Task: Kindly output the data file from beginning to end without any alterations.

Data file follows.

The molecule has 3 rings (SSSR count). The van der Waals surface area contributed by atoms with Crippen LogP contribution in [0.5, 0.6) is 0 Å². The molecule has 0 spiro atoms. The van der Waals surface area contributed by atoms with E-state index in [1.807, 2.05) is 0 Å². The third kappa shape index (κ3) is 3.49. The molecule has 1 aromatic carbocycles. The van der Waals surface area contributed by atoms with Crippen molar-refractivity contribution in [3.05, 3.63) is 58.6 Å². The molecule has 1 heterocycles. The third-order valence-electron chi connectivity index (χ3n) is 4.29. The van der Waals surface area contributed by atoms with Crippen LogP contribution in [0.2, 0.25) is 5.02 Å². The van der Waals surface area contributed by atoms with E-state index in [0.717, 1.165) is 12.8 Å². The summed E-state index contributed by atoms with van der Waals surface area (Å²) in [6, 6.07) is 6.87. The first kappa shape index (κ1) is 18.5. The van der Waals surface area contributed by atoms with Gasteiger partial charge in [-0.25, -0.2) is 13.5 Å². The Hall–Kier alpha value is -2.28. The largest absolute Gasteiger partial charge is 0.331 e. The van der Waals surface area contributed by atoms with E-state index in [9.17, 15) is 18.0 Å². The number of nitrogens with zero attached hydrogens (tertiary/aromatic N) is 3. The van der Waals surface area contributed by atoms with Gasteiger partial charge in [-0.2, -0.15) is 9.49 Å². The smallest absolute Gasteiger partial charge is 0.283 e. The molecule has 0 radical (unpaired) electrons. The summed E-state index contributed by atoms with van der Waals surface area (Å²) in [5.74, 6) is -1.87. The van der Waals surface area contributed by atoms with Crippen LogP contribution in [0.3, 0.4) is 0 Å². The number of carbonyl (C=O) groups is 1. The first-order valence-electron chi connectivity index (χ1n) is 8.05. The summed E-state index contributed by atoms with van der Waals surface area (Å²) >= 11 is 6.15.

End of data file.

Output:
The molecule has 3 rings (SSSR count). The van der Waals surface area contributed by atoms with Crippen LogP contribution in [0.5, 0.6) is 0 Å². The molecule has 0 spiro atoms. The van der Waals surface area contributed by atoms with E-state index in [1.807, 2.05) is 0 Å². The third kappa shape index (κ3) is 3.49. The molecule has 1 aromatic carbocycles. The van der Waals surface area contributed by atoms with Crippen molar-refractivity contribution in [3.05, 3.63) is 58.6 Å². The molecule has 1 heterocycles. The third-order valence-electron chi connectivity index (χ3n) is 4.29. The van der Waals surface area contributed by atoms with Crippen LogP contribution in [0.2, 0.25) is 5.02 Å². The van der Waals surface area contributed by atoms with E-state index in [0.717, 1.165) is 12.8 Å². The summed E-state index contributed by atoms with van der Waals surface area (Å²) in [6, 6.07) is 6.87. The first kappa shape index (κ1) is 18.5. The van der Waals surface area contributed by atoms with Gasteiger partial charge in [-0.25, -0.2) is 13.5 Å². The Hall–Kier alpha value is -2.28. The largest absolute Gasteiger partial charge is 0.331 e. The van der Waals surface area contributed by atoms with E-state index in [9.17, 15) is 18.0 Å². The number of nitrogens with zero attached hydrogens (tertiary/aromatic N) is 3. The van der Waals surface area contributed by atoms with Gasteiger partial charge in [-0.2, -0.15) is 9.49 Å². The smallest absolute Gasteiger partial charge is 0.283 e. The molecule has 0 radical (unpaired) electrons. The summed E-state index contributed by atoms with van der Waals surface area (Å²) in [5.74, 6) is -1.87. The van der Waals surface area contributed by atoms with Crippen LogP contribution in [0.3, 0.4) is 0 Å². The number of carbonyl (C=O) groups is 1. The first-order valence-electron chi connectivity index (χ1n) is 8.05. The summed E-state index contributed by atoms with van der Waals surface area (Å²) >= 11 is 6.15.